Meet Adelaide’s own Queens of Hearts — five passionate researchers unlocking the secrets to heart disease.
As well as paving the way to improved heart health, the women are inspiring role models for school-leavers considering a career in medical science.
The South Australian Health and Medical Research Institute is promoting the work on the Science Channel as part of Heart Week this week.
Four of the women are affiliated with the University of Adelaide while Katharine McBride is affiliated with UniSA. This special group of researchers are opening doors to saving lives.
Dr Achini Vidanapathirana is from the Centre of Nanoscale Biophotonics. Her research in molecular medicine and imaging at a nanoscale level is working towards better non-invasive techniques for early detection of heart disease.
“Using light to measure and analyse concentrations of nitric oxide inside blood vessels, the project aims to identify particular properties that can be implemented in new biosensors for disease detection,” she said.
Katharine McBride, PhD candidate and SAHMRI researcher. Katharine believes there is a critical need to understand the clinical, psychological and social factors that protect Aboriginal and Torres Strait Islander women from developing heart disease and stroke.
“The research is developing a picture which incorporates Aboriginal and Torres Strait Islander women’s knowledge, evidence from health services and understanding of the impact of risk factors”
Dr Christina Bursill, from the Plaque Biology and New Blood Vessel area.
Dr Bursill is looking into the effects of HDL, or ‘good cholesterol’, on preventing vascular inflammation and the development of heart disease. “Atherosclerosis, a common disease in which plaque build-up obstructs normal arterial flow, continues to be a leading cause of coronary heart disease, the leading killer,” she said.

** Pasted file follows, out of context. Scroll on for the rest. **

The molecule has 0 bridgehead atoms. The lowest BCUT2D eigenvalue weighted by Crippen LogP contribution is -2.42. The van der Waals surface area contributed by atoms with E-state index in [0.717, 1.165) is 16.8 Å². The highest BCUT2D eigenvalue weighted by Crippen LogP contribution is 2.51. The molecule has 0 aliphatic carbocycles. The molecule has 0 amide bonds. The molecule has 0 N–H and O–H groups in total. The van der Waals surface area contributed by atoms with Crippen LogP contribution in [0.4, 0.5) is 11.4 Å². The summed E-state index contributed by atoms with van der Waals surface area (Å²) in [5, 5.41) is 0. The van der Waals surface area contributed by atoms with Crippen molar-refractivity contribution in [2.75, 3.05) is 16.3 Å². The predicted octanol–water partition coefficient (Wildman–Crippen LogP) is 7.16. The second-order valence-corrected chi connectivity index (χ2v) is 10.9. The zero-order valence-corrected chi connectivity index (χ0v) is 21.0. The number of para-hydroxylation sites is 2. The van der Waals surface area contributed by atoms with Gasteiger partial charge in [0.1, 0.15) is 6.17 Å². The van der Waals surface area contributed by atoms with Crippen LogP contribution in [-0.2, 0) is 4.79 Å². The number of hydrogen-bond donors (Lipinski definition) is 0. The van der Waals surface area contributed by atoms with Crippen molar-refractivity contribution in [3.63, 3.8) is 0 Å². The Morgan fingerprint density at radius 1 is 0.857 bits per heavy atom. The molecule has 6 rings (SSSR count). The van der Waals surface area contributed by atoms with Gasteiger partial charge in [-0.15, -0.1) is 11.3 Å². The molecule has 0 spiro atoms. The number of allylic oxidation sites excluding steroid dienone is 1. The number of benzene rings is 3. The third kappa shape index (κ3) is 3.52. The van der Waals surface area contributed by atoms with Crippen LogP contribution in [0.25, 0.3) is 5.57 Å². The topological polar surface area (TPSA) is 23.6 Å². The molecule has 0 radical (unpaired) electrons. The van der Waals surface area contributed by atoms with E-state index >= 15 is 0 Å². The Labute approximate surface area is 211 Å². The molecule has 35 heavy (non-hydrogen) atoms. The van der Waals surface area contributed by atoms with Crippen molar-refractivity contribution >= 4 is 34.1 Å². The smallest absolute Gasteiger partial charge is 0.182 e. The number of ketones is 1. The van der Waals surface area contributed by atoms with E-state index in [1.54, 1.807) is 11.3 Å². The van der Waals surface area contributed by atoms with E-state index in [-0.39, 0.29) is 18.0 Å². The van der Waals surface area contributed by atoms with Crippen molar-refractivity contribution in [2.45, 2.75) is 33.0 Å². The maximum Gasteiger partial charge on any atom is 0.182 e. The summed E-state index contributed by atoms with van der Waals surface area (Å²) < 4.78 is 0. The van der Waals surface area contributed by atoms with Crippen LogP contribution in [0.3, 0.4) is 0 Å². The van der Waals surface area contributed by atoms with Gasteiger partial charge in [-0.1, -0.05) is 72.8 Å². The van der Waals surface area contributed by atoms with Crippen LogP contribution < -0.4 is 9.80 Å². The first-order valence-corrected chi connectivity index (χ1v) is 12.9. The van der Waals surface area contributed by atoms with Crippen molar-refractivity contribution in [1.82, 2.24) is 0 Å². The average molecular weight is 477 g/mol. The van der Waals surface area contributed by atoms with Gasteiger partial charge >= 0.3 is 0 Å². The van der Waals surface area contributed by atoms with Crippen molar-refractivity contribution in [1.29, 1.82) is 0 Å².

Jordan Andrews, Imaging Research Manager and PhD candidate. Her work at SAHMRI has multiple treatment applications for the sleep disorder. “Using the imaging pod and computer tomography to analyse sleep apnoea at various levels, from the molecular stage up to human trials, the non-invasive research may give a better understanding of how low-blood oxygen counts during the night of broken sleep can lead to hypertension and an increased risk of cardiovascular disease.”
Peta King, researcher in Lifelong Health and a PhD candidate. For post-menopausal women, the risk of cardiovascular disease doubles as protective oestrogen levels decrease.
She notes women suffering a heart attack may experience nausea, fatigue or back/jaw pain, rather than the stereotype of a man clutching his chest.
This story was reproduced with permission from The Advertiser. Picture: Tait Schmaal.